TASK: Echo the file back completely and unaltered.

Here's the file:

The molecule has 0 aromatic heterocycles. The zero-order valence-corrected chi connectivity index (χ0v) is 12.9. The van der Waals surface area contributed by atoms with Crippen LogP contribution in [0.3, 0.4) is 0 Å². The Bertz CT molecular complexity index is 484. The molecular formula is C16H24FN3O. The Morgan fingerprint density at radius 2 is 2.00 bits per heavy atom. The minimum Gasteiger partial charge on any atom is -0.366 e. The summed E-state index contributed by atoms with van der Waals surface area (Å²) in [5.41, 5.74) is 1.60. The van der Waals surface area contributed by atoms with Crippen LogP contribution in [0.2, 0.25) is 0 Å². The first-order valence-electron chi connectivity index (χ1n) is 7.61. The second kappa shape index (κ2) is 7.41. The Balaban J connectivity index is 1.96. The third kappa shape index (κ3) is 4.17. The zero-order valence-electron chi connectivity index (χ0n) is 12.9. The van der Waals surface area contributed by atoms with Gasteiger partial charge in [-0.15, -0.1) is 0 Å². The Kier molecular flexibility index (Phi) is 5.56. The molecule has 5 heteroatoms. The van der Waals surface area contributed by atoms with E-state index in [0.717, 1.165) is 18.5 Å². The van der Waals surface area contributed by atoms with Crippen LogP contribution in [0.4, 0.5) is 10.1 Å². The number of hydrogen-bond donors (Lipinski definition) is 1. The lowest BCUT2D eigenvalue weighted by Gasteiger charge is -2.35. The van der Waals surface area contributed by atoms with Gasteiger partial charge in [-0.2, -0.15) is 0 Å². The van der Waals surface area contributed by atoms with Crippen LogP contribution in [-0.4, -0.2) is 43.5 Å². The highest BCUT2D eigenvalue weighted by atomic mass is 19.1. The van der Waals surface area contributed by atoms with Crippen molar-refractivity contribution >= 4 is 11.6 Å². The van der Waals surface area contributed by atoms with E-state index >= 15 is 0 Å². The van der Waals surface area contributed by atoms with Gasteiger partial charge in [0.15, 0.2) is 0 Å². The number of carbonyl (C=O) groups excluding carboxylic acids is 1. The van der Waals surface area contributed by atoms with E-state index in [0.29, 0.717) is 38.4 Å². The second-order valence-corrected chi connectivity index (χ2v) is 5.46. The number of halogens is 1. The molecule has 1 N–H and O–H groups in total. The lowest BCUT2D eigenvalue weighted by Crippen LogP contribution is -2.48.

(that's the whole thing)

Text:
The molecule has 0 aromatic heterocycles. The zero-order valence-corrected chi connectivity index (χ0v) is 12.9. The van der Waals surface area contributed by atoms with Crippen LogP contribution in [0.3, 0.4) is 0 Å². The Bertz CT molecular complexity index is 484. The molecular formula is C16H24FN3O. The Morgan fingerprint density at radius 2 is 2.00 bits per heavy atom. The minimum Gasteiger partial charge on any atom is -0.366 e. The summed E-state index contributed by atoms with van der Waals surface area (Å²) in [5.41, 5.74) is 1.60. The van der Waals surface area contributed by atoms with Crippen LogP contribution in [0.2, 0.25) is 0 Å². The first-order valence-electron chi connectivity index (χ1n) is 7.61. The second kappa shape index (κ2) is 7.41. The Balaban J connectivity index is 1.96. The third kappa shape index (κ3) is 4.17. The zero-order valence-electron chi connectivity index (χ0n) is 12.9. The van der Waals surface area contributed by atoms with Gasteiger partial charge in [-0.15, -0.1) is 0 Å². The Kier molecular flexibility index (Phi) is 5.56. The molecule has 5 heteroatoms. The van der Waals surface area contributed by atoms with E-state index in [0.717, 1.165) is 18.5 Å². The van der Waals surface area contributed by atoms with Crippen LogP contribution in [0.4, 0.5) is 10.1 Å². The number of hydrogen-bond donors (Lipinski definition) is 1. The lowest BCUT2D eigenvalue weighted by Gasteiger charge is -2.35. The van der Waals surface area contributed by atoms with Gasteiger partial charge in [-0.2, -0.15) is 0 Å². The van der Waals surface area contributed by atoms with Crippen LogP contribution in [-0.4, -0.2) is 43.5 Å². The highest BCUT2D eigenvalue weighted by atomic mass is 19.1. The van der Waals surface area contributed by atoms with Crippen molar-refractivity contribution >= 4 is 11.6 Å². The van der Waals surface area contributed by atoms with E-state index >= 15 is 0 Å². The van der Waals surface area contributed by atoms with Gasteiger partial charge in [0.15, 0.2) is 0 Å². The number of carbonyl (C=O) groups excluding carboxylic acids is 1. The van der Waals surface area contributed by atoms with E-state index in [0.29, 0.717) is 38.4 Å². The second-order valence-corrected chi connectivity index (χ2v) is 5.46. The number of halogens is 1. The molecule has 1 N–H and O–H groups in total. The lowest BCUT2D eigenvalue weighted by Crippen LogP contribution is -2.48.